Yesterday marked the day in the year where we rejoice in the 'wonderful' creation that are pancakes.
We, apparently, all love the imaginatively-named cake cooked in a pan, and it seems only fitting that we spend much of our time in the lead-up to Shrove Tuesday planning what toppings we're going to have and when we're going to eat them.
We also have to put up with the bragging about how many pancakes people can eat in one sitting.
Well, I have to tell you I am completely out of sync with the idea as I, for one, detest pancakes. To me, they're just omelettes gone terribly wrong. Then again I am, and always will be, a fussy eater.
I'm the type of person that will smuggle a packed lunch to a sleepover and insist to the host(ess) that I'm really not hungry just to avoid the embarrassment of saying "no" to a whole list of possible meals I could eat whilst staying there.
I'm the type of person who makes awkward requests at restaurants i.e. "the chicken burger without the sauce" or "can I exchange the caviar for fish fingers with my meal".
I'm the type of person who will go to a restaurant, look at the menus and then order chicken nuggets from the Kids' menu.
Hence, I thought it might be an idea to publish all the popular foods that I love to hate and see if anyone agrees with me.
As previously argued, they are omelettes gone wrong. They were created by someone who wanted to make a Yorkshire Pudding but got the ingredient consistency all wrong. They're flat, floppy and particularly horrible when coated with sugar and syrup as seems to be tradition. I am one of few to think that, but no matter how popular they are, they're certainly not so special to deserve a day named after them. Now, Fried Chicken Day sounds much better.
The smell and the look are nothing short of revolting. It was born out of the desire to create artificial mud. Why we find the need to drench our lovely roast dinners in dirty, thick water I will never know. I certainly don't want a soggy dinner. I would also prefer not to have my peas floating around on the plate on top of the fact that non-gravy dinners are much less messy; no spillage, more thrillage.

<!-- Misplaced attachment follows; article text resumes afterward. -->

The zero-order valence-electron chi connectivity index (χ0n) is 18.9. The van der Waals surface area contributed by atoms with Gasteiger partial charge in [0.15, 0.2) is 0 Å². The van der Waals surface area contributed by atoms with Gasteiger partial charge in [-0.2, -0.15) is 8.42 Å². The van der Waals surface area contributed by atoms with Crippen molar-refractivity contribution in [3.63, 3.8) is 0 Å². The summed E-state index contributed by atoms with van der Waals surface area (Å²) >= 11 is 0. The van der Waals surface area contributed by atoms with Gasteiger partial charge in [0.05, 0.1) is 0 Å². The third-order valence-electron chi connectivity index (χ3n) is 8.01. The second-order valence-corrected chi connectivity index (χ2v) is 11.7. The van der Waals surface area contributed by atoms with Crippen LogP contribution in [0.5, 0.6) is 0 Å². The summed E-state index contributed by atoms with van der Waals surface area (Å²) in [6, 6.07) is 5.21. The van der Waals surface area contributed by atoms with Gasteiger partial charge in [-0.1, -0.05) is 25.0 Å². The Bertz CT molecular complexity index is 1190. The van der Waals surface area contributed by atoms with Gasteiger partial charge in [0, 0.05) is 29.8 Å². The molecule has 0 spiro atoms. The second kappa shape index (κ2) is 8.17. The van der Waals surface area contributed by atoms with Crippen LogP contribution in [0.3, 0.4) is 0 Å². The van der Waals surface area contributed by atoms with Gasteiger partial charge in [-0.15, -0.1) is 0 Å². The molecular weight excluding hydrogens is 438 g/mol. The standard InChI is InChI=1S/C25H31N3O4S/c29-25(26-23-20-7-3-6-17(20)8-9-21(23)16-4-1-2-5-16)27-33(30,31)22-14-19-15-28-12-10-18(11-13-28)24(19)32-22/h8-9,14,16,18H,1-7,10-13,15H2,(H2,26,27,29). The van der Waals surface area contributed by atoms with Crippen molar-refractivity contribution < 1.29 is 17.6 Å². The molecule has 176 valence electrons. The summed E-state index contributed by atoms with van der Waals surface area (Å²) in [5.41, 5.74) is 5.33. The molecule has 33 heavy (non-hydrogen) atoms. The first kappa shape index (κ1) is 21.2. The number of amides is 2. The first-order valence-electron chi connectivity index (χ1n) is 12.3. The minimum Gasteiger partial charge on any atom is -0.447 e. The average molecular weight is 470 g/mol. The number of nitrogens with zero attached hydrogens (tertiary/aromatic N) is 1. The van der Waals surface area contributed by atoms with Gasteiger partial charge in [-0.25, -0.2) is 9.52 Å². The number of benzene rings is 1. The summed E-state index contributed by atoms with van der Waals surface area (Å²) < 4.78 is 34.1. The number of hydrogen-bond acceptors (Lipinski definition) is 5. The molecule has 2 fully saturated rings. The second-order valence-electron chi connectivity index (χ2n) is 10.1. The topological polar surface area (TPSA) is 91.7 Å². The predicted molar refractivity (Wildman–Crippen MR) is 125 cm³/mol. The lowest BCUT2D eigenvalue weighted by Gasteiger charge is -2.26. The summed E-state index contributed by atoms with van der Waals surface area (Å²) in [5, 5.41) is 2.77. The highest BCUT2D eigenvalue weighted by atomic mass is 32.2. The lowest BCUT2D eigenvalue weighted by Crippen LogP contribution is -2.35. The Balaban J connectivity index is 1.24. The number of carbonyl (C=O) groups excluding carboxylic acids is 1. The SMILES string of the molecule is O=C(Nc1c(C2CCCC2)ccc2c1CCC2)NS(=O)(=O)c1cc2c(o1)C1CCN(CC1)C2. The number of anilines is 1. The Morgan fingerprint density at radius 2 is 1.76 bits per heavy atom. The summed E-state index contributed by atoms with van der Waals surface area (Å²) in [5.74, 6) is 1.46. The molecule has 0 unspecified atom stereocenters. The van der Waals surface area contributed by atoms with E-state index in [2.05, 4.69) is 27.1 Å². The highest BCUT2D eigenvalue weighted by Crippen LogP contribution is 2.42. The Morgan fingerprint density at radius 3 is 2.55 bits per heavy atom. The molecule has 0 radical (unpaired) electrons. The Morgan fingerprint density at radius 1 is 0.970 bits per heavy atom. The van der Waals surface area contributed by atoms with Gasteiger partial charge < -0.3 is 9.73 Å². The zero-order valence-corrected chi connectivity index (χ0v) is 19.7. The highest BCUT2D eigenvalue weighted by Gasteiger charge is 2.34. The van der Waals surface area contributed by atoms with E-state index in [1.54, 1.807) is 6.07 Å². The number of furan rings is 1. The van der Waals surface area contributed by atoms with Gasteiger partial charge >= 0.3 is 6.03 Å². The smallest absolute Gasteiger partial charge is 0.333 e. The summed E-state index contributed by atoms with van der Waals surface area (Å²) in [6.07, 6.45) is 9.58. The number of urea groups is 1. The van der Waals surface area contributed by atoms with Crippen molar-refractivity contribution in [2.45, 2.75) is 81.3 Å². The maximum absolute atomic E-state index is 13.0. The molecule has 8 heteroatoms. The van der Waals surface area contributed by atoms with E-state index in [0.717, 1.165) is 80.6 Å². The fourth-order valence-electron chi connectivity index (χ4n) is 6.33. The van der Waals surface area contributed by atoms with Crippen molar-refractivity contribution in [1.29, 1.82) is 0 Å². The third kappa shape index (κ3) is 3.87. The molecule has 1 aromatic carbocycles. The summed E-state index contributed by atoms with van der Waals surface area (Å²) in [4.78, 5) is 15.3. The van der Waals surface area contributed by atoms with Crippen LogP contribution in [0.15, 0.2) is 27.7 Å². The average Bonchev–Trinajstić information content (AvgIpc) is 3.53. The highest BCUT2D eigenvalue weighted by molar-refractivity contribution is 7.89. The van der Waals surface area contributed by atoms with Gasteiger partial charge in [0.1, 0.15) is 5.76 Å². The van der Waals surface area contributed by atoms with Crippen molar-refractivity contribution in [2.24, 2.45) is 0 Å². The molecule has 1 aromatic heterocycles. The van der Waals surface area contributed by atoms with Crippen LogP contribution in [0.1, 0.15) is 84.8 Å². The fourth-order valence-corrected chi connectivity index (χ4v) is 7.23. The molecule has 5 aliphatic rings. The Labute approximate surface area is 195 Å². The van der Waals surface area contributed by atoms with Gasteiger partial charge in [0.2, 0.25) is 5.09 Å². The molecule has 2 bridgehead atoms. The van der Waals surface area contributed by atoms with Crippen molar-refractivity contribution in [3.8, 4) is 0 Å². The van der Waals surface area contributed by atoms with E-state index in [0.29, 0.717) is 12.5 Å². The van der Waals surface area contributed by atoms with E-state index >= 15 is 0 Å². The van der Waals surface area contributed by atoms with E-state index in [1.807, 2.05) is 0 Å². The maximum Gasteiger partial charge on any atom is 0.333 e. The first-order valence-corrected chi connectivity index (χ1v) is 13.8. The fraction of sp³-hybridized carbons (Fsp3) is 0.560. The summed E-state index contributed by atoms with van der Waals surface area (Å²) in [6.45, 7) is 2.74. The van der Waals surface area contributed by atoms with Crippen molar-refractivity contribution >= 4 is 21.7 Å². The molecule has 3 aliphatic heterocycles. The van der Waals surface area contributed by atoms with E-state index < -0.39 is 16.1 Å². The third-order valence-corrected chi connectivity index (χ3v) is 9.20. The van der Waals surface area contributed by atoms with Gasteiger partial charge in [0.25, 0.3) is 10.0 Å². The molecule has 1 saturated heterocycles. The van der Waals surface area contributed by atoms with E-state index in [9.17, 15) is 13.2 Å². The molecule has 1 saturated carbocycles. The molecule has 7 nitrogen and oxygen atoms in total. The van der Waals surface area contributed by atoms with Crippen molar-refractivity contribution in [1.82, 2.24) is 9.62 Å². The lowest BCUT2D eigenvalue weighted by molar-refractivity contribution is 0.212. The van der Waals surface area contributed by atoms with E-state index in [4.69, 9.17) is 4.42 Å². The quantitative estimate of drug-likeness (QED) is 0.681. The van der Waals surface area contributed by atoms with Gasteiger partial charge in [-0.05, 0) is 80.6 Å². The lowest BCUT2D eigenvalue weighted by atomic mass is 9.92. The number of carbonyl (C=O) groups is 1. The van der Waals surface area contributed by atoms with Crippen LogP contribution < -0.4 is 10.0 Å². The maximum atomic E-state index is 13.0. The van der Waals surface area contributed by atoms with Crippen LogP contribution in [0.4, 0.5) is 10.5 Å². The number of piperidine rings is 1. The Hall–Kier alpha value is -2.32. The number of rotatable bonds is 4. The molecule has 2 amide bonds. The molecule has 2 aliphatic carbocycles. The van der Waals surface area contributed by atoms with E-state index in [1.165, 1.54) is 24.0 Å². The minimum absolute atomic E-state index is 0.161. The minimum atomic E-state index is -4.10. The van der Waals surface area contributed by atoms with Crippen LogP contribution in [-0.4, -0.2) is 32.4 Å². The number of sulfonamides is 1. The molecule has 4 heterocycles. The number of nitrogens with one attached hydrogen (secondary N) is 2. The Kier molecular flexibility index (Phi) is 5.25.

Bread, cheese and tomato sauce. That sounds like a perfect combination and it works for me in a sandwich/toastie or in a pasta dish. However our beloved margherita just ticks all the wrong boxes for me. I seriously don't get the appeal. I know this will be a shocking addition on the list but pizza is just a concept that gathers reasonably sounding fusions and make them horrible.
4) Sweet and Sour Sauce
"Hello there, I'd like to order a takeaway please ... Could I have Sweet and Sour Chicken, without the sauce please?" This phrase makes me cringe every time I say it but it just has to be said. Otherwise, the only reason I would eat a Chinese meal would be for Egg Fried Rice. Again, the smell and the taste of it makes it wasteful when pouring it all over some lovely battered chicken. The name is just wrong as well. I mean, Sweet AND Sour? Make your mind up. It's neither of those anyway. It should be called Sticky and Red and Horrible Sauce.
I love fruit in general and I love Strawberry yoghurt. In fact, I love the taste of Strawberries. So, why have I put it on the list? Because of the texture. I am just repulsed by those great, big, lumpy seeds that cover the surface of what is a very nice fruit. Every time my senses are made aware of their presence, I cringe and wince. A great shame.
This horror goes back to when I was six years old. I remember this vividly. I was presented with a Caramel Freddo, thinking it was just a normal Freddo chocolate bar. I, innocently, took a fairly large bite (probably decapitating poor Freddo) and soon after I coughed and spluttered out the chewed-up gunk. I have since avoided caramel at all costs to this day.
7) Salt and Vinegar crisps
Again, I have always hated them. I was very young (pre-five) and my parents and I were at the pub across the road. I was happily consuming a packet of Ready Salted with a Panda Pop and straw in hand, when there was huge pressure put on me to try Salt and Vinegar Crisps. I refused. Their main argument was that there was no difference between the two flavours. There was and I could tell as much! Their tactic was to fool me and win the argument by putting one salt and vinegar crisp into my Ready Salted packet whilst I was distracted. They thought I would eat the crisp without complaint and therefore prove that I liked them. Let's just say they failed.
This isn't necessarily a strange pick considering billions across the world choose not to eat it. But it is rather odd to dislike it in Britain, especially, as it rules out meals such as: lasagne, meatballs, spaghetti bolognese, cheese burgers, cottage pie and surprisingly roast beef. I also dislike lamb.
I've left this one until last because I had hated it for 18 years. But in the last few months, I've started to rather like it - but only when eaten with other food so I am not exposed to its full flavour. However, I have since decided not to eat it as it had caused me some terrible stomach pains. It's safe to say that my journey with bacon has certainly been a roller-coaster.